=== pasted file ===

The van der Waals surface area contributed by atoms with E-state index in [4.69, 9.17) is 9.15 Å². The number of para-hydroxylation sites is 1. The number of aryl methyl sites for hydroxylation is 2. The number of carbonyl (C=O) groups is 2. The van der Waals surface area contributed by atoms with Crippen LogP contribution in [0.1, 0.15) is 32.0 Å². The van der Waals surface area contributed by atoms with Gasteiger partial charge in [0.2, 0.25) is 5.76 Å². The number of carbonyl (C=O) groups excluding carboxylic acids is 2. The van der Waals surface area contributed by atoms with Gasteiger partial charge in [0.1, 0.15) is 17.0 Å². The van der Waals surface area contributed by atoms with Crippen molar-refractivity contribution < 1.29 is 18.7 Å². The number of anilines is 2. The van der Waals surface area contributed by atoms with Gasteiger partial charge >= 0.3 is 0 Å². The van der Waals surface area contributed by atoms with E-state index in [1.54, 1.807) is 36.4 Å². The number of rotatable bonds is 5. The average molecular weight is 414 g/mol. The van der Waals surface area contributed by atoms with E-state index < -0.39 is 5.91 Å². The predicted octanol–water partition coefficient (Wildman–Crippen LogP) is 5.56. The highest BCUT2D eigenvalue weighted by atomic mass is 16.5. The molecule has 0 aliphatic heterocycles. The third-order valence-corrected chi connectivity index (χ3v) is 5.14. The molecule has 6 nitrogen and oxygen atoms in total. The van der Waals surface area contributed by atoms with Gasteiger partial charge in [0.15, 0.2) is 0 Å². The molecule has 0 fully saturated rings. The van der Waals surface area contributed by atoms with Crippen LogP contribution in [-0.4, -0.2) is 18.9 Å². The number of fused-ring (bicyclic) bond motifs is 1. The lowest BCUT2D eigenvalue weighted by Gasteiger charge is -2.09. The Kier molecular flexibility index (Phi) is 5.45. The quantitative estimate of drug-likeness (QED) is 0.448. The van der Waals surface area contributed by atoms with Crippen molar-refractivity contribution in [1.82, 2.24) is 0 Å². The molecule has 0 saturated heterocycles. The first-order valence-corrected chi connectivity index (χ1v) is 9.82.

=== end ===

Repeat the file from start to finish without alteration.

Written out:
The van der Waals surface area contributed by atoms with E-state index in [4.69, 9.17) is 9.15 Å². The number of para-hydroxylation sites is 1. The number of aryl methyl sites for hydroxylation is 2. The number of carbonyl (C=O) groups is 2. The van der Waals surface area contributed by atoms with Crippen LogP contribution in [0.1, 0.15) is 32.0 Å². The van der Waals surface area contributed by atoms with Gasteiger partial charge in [0.2, 0.25) is 5.76 Å². The number of carbonyl (C=O) groups excluding carboxylic acids is 2. The van der Waals surface area contributed by atoms with Gasteiger partial charge in [0.1, 0.15) is 17.0 Å². The van der Waals surface area contributed by atoms with Crippen molar-refractivity contribution < 1.29 is 18.7 Å². The number of anilines is 2. The van der Waals surface area contributed by atoms with Gasteiger partial charge >= 0.3 is 0 Å². The van der Waals surface area contributed by atoms with E-state index in [1.54, 1.807) is 36.4 Å². The number of rotatable bonds is 5. The average molecular weight is 414 g/mol. The van der Waals surface area contributed by atoms with E-state index < -0.39 is 5.91 Å². The predicted octanol–water partition coefficient (Wildman–Crippen LogP) is 5.56. The highest BCUT2D eigenvalue weighted by atomic mass is 16.5. The molecule has 0 aliphatic heterocycles. The third-order valence-corrected chi connectivity index (χ3v) is 5.14. The molecule has 6 nitrogen and oxygen atoms in total. The van der Waals surface area contributed by atoms with Gasteiger partial charge in [0.15, 0.2) is 0 Å². The molecule has 0 fully saturated rings. The van der Waals surface area contributed by atoms with Crippen LogP contribution in [-0.4, -0.2) is 18.9 Å². The number of fused-ring (bicyclic) bond motifs is 1. The lowest BCUT2D eigenvalue weighted by Gasteiger charge is -2.09. The Kier molecular flexibility index (Phi) is 5.45. The quantitative estimate of drug-likeness (QED) is 0.448. The van der Waals surface area contributed by atoms with Crippen molar-refractivity contribution in [1.82, 2.24) is 0 Å². The molecule has 0 saturated heterocycles. The first-order valence-corrected chi connectivity index (χ1v) is 9.82.